It's clear from the examples and their analyses that there is no single answer that applies to all situations. Every situation is unique and requires a delicate balance of each. Also, suppose the parameters of certain situations change. Suppose automobiles use renewable, non-polluting energy, or that the mob of citizens consists of violent idiots. We would probably change our choices to reflect the new conditions.

There is this idea in economics that suggests that firms get larger and larger because larger firms are more efficient than smaller firms. This is true to extent, in that a larger firm has more backup capital to weather rocky economic fluctuations. A larger firm will command the labour of more people than a smaller firm, churns out a larger profit (usually), and just has more productive capacity. If we took this idea and applied it to this discussion, we could conclude that it is good to have a highly centralized economic system, perhaps whole product lines dominated by a few corporations. Paper Products Firm and Water Related Services and United Food Suppliers, or maybe even something like what supposedly happened in the USSR, state control of industry. So it may be that our desire for and love of democracy is undermined by our desire for efficient economic entities, a not-so-happy medium being the outcome.

My personal take on this, based on what I have seen at living and grocery coops, is that there is a limit to how large an institution can get and still maintain the ideals of democracy and remain efficient. I would surmise that the local foods I buy at the food coop saves a lot of energy in transportation and importation costs. Which suggests that some arrangements are possible where there is a healthy dose of decentralized power management and centralized capital to maintain efficiency and last any downturn in the economy.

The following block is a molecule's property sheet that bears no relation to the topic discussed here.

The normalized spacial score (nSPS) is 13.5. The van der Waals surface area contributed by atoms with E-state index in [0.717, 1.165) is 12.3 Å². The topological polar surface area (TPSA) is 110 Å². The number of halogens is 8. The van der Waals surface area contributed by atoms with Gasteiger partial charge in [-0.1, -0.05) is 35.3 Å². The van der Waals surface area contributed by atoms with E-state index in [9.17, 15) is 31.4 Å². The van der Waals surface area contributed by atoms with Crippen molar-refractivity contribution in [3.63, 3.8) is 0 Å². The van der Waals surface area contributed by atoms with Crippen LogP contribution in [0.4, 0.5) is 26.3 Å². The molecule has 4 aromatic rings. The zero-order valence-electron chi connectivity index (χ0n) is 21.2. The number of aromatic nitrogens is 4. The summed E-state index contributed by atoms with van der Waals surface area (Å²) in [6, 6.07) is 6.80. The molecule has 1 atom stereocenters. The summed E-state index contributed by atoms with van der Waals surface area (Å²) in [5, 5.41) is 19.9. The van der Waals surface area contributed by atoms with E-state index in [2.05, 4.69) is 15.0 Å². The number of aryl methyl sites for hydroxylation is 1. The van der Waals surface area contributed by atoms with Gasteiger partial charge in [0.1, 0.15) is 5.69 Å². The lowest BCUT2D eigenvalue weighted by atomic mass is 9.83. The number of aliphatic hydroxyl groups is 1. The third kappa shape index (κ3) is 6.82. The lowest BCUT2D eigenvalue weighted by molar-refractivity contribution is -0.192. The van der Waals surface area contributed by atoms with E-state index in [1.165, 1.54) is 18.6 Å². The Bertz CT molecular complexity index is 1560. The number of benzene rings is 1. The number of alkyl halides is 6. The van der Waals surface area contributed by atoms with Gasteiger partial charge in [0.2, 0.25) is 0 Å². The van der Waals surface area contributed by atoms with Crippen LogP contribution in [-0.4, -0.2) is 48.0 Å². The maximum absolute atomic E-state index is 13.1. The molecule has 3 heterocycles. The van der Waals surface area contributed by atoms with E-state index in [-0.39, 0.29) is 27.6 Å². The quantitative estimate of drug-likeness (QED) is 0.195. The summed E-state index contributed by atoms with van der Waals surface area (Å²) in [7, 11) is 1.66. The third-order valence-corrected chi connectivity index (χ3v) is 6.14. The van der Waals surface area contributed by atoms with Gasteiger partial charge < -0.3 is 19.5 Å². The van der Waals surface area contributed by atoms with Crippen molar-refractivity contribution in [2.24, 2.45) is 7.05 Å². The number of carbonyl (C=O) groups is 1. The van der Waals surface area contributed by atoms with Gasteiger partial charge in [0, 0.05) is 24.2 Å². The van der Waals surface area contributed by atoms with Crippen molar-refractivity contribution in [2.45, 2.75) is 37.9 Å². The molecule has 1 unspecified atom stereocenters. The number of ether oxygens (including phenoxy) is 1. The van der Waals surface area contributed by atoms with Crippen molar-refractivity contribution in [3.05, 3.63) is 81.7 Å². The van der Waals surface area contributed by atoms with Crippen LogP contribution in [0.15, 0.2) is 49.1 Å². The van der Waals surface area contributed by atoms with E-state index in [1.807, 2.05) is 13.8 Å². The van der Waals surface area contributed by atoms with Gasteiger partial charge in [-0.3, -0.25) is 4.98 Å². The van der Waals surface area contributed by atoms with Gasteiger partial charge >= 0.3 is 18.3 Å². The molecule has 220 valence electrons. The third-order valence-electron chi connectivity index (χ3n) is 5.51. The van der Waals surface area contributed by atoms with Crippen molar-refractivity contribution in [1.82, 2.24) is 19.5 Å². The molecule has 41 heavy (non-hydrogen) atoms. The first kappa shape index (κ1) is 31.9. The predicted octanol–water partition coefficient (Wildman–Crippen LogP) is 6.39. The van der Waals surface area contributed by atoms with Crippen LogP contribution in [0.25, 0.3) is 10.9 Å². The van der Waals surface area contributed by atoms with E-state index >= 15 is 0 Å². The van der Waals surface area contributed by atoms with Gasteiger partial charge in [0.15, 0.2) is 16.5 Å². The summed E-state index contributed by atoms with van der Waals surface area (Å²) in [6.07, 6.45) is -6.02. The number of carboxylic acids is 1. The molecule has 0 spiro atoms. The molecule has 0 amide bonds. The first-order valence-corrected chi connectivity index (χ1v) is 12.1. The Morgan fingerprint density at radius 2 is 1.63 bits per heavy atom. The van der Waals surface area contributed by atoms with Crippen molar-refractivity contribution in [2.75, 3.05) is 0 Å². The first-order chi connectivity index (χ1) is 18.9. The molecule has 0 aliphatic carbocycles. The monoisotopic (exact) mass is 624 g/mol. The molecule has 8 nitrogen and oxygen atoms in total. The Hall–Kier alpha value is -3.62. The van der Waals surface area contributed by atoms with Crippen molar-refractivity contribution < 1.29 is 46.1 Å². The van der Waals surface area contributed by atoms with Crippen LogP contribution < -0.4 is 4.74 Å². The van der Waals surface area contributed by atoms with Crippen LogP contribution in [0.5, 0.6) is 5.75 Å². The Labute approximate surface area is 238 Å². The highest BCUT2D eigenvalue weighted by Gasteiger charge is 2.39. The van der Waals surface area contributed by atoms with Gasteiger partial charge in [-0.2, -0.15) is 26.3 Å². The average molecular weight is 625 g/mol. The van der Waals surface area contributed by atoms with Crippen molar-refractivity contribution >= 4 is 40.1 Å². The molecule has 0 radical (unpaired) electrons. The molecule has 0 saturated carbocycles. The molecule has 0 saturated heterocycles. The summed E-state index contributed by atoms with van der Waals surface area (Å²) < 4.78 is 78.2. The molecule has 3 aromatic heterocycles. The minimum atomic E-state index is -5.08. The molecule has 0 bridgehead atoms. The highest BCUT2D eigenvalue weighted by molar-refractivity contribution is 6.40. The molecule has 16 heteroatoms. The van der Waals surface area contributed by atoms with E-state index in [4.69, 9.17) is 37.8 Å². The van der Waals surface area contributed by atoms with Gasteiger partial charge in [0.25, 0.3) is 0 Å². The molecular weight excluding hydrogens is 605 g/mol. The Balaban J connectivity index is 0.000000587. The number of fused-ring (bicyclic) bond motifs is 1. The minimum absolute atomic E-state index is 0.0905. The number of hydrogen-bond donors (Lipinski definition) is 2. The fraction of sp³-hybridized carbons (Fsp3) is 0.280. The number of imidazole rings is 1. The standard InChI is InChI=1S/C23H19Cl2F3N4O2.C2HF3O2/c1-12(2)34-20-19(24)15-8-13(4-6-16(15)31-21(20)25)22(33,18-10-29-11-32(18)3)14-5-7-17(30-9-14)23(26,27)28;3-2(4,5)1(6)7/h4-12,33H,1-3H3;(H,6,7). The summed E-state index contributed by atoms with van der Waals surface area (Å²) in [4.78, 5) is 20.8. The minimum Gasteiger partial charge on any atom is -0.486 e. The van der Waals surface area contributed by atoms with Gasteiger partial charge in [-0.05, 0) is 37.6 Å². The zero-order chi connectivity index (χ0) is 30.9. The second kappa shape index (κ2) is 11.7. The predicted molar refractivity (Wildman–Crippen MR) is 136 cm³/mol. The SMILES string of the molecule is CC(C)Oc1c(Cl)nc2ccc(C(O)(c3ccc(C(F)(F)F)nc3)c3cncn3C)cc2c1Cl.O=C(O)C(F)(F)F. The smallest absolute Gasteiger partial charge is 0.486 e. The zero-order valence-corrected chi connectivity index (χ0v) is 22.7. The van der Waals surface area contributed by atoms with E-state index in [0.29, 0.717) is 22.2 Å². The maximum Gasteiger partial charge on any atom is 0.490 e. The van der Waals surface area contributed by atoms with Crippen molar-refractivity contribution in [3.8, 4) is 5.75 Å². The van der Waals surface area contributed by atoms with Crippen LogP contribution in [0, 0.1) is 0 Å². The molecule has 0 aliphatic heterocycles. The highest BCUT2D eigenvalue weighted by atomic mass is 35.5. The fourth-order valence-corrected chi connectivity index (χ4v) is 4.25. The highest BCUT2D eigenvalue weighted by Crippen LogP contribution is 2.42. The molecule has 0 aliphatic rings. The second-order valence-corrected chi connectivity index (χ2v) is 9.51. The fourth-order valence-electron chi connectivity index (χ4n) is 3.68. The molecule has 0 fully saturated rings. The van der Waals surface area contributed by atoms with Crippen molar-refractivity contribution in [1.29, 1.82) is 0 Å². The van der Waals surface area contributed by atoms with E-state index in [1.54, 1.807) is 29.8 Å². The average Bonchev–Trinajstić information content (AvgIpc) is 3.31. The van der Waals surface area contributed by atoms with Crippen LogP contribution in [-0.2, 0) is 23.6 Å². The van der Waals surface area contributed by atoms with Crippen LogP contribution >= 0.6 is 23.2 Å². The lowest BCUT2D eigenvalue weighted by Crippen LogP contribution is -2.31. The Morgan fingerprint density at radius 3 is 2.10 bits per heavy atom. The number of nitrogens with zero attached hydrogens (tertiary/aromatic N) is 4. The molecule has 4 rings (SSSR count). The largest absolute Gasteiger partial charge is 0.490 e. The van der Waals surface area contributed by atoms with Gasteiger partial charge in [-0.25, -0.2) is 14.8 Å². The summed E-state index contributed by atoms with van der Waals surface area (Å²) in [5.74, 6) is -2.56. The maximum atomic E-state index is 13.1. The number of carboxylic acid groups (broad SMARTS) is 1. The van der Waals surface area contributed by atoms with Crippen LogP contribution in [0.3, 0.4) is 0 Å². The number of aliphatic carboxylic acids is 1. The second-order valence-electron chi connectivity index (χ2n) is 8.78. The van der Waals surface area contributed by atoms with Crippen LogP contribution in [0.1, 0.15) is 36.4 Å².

I don't really know where I was going with all of this, it's just something I like to think about from time to time. I felt I had to organize my thoughts a bit more on this blog. It's fun to compare different systems using these criteria.


Blogger Delta said...

It does seem like it's difficult to have extremely large structures without compromising the democratic aspect of it. I don't think it's impossible, but it's at least much more difficult to achieve. Either good planning is necessary, or perhaps preferably, the organic, experimental side of anarchism that allows for changes to happen as those changes seem necessary.

I think the nested system of directly democratic federations that anarchist theory proposes could preserve the democratic ideals we all want and and the same time provide large-scale organizational potential.

20 October, 2006 00:13  
Blogger Mookie said...

the organic, experimental side of anarchism that allows for changes to happen as those changes seem necessary.

Yes, constant adjustments. It is only when there is a set way to do something that, over time, becomes an obsolete way to do things. Being flexible and open is great for making necessary course corrections.

"nested system of directly democratic federations"

Hands-on and intimate makes for great participation and solid checks and balances. I also believe it will help make people feel more responsible and empowered, and maybe they will start to notice the things they do and why.

20 October, 2006 08:57